His father is a diffident young man who slaved away his life trying to provide for his nuclear and extended and family while leading a good, corrupt-free life, an idealistic aspiration that costs him his life and earns him his son’s scorn but as the book progresses the son realises that he has been wrong all along about his own father which makes for irony.
As one reads this debut novel, one wrestles with the question; would it have helped if this book were marketed at younger readers? Is this really adult fiction? Does it hold up convincingly? The story is interesting, the narrative style is gripping but something just doesn’t seem to add up.
First is a seeming lack of grasp of the locale and even the nuances and tonalities of speech.
On page 100, the Mama Put asks Runner G “You na don finish? You no want meat?”
The sparring between daughter and father sometimes has an unctuous feel to it, something almost incestuous.
When Abike’s mother descends the steps to meet her, we read: “She rested her hand on the banister and began to glide down, eyes trained on hidden cameras filming her descent.” (p.163)
If there are hidden cameras how come Runner G could prowl all over the mansion without getting caught or seen? And how could he have carried out his plans without being detected?
And then Hassan is said to have been executed by firing squad for murder. This is so anachronistic and unforgivable in a book set so clearly in the Noughties or at least in the present and with an aunt who helped with legal research. No Nigerian has been killed by firing squad since the 80s and even then not for murder.
When Auntie Precious talks to Runner G about their young lawyer who died, we know instinctively that she is referring to Runner G’s father but the boy is clueless.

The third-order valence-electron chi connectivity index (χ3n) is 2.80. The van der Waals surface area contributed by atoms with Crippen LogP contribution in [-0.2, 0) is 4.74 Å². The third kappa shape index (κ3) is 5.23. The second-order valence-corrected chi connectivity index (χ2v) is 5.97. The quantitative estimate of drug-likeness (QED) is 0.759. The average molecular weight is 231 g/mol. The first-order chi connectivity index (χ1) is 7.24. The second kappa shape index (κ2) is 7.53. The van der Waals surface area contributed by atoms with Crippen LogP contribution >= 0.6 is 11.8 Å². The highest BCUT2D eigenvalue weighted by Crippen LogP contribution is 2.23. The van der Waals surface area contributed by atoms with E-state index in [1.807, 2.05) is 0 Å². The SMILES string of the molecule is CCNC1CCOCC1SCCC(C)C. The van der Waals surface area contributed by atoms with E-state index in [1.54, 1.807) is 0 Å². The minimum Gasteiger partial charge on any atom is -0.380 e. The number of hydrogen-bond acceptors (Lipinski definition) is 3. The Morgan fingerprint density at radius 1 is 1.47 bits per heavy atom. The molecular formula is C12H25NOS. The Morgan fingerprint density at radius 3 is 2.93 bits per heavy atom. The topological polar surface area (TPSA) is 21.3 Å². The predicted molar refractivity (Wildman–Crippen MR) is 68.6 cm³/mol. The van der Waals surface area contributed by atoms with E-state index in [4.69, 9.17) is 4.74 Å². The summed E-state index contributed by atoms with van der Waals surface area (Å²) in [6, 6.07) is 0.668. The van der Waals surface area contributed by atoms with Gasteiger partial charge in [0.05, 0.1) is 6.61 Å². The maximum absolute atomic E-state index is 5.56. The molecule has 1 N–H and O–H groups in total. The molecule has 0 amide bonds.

There is much in this book that is contrived and it is important to explain since so much about fiction consists of plotting but then in seeking for verisimilitude, one must delineate coincidence from contriving. When Runner G meets with Auntie Precious and it turns out that both of them have been dealt a bad hand by Olumide Johnson, one could put it down to coincidence. But when Mr. T enters the picture the contrived plot thickens.
Lagos is a city of over 15 million people and to somehow bring three disparate people together in an intricate web spun by an evil rich man somehow seems very preposterous.
The Spider King’s Daughter is a coming-of-age tale that tackles bigger issues than the fledgling love story between two people from different ends of the track which is at the centre of the book. There is the concern with corruption in high places, HIV/AIDs, destitution, human trafficking etc.
Ms Onuzo’s writing is delightsome when she is weaving the plot and dropping subtle hints which even though they register on the reader go almost unnoticed by the characters, some sort of heightened dramatic irony.
The end of the novel, however, seems forced, almost juvenile in the pool side confrontation between Runner G, Abike and Olumide Johnson. But then this being a first novel by a young woman, the blame would should go to her editor and publishers. This fine book did not deserve such a melodramatic denouement.
• Toni Kan writes from Lagos